Dominick "Big Dom" LoFaro (1928-2003) was a soldier in the New York Gambino crime family who later became an important government undercover informant. According to the Federal Bureau of Investigation (FBI), LoFaro was the first Mafia soldier to ever work as an informant while on active duty.

Lofaro worked in Queens, New York, in captain Ralph "Ralphie Bones" Mosca's crew, which specialized in labor racketeering, loan sharking, and extortion. LoFaro was a "bagman" in the Carpenters' Union rackets. LoFaro also transported the Gambino family share from Greek-American mobsters operating in Astoria, Queens. In 1984, LoFaro was arrested in Upstate New York trying to sell a kilogram of heroin to an undercover agent in an FBI and Drug Enforcement Administration(DEA) operation. Facing over 20 years in prison for narcotics trafficking, LoFaro decided to wear a surveillance wire for the government and record mob conversations. [1].

According to Time Magazine, investigators outfitted LoFaro "...with a tiny microphone taped to his chest and a miniature cassette recorder, no bigger than two packs of gum, that fitted into the small of his back without producing a bulge. Equipped with a magnetic switch on a cigarette lighter to activate the recorder, Lofaro coolly discussed Gambino family affairs with the unsuspecting Gotti brothers. Afterward he placed the tapes inside folded copies of The New York Times business section and dropped them in a preselected trash bin."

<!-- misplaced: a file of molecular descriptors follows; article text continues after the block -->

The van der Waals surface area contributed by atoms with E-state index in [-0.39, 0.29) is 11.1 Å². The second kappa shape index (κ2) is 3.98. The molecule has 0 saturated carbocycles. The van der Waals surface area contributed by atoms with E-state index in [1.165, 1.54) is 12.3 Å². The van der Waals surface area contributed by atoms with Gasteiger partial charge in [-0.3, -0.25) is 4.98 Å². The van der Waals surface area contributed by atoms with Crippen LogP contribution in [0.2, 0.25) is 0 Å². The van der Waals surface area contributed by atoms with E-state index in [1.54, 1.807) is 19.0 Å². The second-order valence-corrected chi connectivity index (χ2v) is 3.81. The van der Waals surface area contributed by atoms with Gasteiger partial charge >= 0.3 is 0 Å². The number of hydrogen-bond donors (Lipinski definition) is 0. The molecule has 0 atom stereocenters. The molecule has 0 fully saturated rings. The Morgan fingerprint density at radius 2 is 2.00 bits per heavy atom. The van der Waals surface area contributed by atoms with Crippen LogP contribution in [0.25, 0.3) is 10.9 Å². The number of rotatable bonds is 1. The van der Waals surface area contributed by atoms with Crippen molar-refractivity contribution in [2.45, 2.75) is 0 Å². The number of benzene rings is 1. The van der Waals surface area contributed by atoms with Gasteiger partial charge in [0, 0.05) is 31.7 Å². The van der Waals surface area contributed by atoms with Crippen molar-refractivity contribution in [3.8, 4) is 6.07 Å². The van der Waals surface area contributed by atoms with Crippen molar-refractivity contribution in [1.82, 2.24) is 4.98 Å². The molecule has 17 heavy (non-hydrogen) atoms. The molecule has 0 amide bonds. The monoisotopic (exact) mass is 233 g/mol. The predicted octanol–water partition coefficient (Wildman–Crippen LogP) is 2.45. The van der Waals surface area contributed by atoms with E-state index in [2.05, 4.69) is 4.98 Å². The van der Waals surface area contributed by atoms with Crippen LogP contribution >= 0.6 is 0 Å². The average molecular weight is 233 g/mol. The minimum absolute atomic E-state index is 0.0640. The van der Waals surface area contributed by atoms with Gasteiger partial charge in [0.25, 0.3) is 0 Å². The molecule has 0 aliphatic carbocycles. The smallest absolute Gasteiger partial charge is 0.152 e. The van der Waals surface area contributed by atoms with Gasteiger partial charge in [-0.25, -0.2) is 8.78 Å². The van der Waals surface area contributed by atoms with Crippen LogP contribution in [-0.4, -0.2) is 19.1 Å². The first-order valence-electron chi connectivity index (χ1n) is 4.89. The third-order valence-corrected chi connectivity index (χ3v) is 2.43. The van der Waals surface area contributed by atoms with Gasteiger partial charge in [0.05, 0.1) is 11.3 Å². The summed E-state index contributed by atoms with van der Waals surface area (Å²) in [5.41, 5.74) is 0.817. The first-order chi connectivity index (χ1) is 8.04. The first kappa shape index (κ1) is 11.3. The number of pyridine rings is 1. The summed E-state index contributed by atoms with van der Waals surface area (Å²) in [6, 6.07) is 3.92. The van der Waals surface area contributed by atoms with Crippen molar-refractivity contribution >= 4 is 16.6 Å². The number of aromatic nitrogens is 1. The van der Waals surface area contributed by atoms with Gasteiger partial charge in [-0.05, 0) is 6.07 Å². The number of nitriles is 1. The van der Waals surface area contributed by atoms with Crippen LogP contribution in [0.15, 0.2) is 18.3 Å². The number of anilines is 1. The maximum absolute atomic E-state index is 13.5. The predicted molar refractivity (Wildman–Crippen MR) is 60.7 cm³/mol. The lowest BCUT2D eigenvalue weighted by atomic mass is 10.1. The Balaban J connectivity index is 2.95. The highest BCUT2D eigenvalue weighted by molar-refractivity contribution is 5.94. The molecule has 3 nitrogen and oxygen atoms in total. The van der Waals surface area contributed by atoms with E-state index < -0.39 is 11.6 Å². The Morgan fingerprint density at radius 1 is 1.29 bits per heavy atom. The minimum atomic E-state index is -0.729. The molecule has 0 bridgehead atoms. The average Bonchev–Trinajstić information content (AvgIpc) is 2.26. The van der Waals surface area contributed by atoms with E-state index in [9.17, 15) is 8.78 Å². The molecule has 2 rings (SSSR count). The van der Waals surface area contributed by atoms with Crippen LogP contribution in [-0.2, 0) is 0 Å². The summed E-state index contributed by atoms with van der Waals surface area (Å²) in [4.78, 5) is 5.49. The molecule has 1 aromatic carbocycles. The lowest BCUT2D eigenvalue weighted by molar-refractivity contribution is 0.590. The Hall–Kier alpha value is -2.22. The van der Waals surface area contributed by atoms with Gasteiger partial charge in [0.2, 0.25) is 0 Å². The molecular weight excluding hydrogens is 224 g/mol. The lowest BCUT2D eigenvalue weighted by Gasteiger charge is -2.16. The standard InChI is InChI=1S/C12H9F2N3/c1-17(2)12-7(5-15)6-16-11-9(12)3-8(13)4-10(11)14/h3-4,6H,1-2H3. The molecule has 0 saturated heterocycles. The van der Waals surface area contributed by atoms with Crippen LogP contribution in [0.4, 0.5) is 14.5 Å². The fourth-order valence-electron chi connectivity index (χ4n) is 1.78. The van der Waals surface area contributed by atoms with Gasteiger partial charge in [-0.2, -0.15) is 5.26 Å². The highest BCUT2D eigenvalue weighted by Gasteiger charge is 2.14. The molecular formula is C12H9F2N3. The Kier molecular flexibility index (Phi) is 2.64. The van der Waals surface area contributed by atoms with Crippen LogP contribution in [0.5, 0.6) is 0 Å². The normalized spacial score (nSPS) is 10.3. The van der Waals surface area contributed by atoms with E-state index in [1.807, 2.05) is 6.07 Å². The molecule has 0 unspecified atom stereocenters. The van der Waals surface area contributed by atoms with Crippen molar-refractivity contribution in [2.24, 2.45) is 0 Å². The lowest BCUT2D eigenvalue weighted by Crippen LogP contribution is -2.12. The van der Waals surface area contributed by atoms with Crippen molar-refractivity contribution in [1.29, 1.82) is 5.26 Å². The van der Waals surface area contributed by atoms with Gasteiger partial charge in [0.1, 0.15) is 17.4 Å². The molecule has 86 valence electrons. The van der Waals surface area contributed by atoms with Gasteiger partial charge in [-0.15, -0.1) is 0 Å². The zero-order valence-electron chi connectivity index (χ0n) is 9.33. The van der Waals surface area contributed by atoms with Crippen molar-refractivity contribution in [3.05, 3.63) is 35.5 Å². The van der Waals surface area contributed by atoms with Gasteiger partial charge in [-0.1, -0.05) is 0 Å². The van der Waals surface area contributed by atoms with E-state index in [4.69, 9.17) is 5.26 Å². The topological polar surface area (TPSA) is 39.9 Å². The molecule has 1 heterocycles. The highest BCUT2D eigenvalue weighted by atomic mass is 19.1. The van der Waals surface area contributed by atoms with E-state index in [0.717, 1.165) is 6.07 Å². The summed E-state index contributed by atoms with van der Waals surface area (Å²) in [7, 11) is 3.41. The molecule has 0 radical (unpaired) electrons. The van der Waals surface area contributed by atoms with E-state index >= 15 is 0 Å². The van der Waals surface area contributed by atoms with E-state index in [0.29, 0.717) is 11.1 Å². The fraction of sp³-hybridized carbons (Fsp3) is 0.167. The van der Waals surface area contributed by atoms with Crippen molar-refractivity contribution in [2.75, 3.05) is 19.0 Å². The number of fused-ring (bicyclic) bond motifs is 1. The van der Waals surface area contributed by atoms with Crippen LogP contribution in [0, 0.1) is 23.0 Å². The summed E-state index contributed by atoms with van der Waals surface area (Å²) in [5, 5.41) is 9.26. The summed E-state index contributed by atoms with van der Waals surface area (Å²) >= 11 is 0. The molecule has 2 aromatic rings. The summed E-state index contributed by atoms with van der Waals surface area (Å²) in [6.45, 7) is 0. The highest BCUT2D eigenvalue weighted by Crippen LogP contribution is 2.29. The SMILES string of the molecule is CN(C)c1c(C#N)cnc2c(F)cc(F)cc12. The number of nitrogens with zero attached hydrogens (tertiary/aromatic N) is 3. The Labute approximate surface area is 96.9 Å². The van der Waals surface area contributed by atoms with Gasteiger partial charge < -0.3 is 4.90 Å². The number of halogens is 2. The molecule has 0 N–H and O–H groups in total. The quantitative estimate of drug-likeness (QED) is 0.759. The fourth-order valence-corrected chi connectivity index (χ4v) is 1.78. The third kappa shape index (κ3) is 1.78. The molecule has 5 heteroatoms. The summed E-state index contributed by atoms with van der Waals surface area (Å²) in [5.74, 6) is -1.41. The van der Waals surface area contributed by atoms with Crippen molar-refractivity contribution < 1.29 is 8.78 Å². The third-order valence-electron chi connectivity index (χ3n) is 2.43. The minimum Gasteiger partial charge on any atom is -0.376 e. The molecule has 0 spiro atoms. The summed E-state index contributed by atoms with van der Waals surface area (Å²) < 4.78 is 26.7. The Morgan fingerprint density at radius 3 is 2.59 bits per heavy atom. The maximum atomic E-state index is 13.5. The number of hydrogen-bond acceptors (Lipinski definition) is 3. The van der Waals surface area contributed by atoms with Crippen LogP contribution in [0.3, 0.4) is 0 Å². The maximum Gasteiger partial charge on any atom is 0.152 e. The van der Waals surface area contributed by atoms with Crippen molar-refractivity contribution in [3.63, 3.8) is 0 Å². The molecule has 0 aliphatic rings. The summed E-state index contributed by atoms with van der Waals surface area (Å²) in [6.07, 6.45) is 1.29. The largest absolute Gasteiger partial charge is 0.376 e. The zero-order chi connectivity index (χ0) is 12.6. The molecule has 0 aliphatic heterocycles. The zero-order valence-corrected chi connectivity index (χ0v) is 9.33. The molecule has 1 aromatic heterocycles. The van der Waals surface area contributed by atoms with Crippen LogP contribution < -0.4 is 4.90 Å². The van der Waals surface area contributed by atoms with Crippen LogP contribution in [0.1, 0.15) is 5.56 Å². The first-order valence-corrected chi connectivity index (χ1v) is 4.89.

LoFaro wore a wire for the FBI for two years. One of LoFaro's primary targets was Gambino boss John Gotti. LoFaro also gathered evidence against Gambino members Mosca, Mosca's sons, and Carmine Fiore. LoFaro also produced evidence against Genovese crime family associates Attilio Bitondo and Eugene Hanley, who were leaders in the New York City Carpenters' Union. LoFaro provided information to the New York State Organized Crime Task Force that led to electronic surveillance on the offices of Carpenters' Union Locals 608 and 257 in Manhattan.

LoFaro was placed in a witness protection program. He died in 2003.

Further reading[edit | edit source]

  • Davis, John H. Mafia Dynasty: The Rise and Fall of the Gambino Crime Family. New York: HarperCollins, 1993. ISBN 0-06-016357-7

External links[edit | edit source]

Template:Gambino crime familyTemplate:American Mafia

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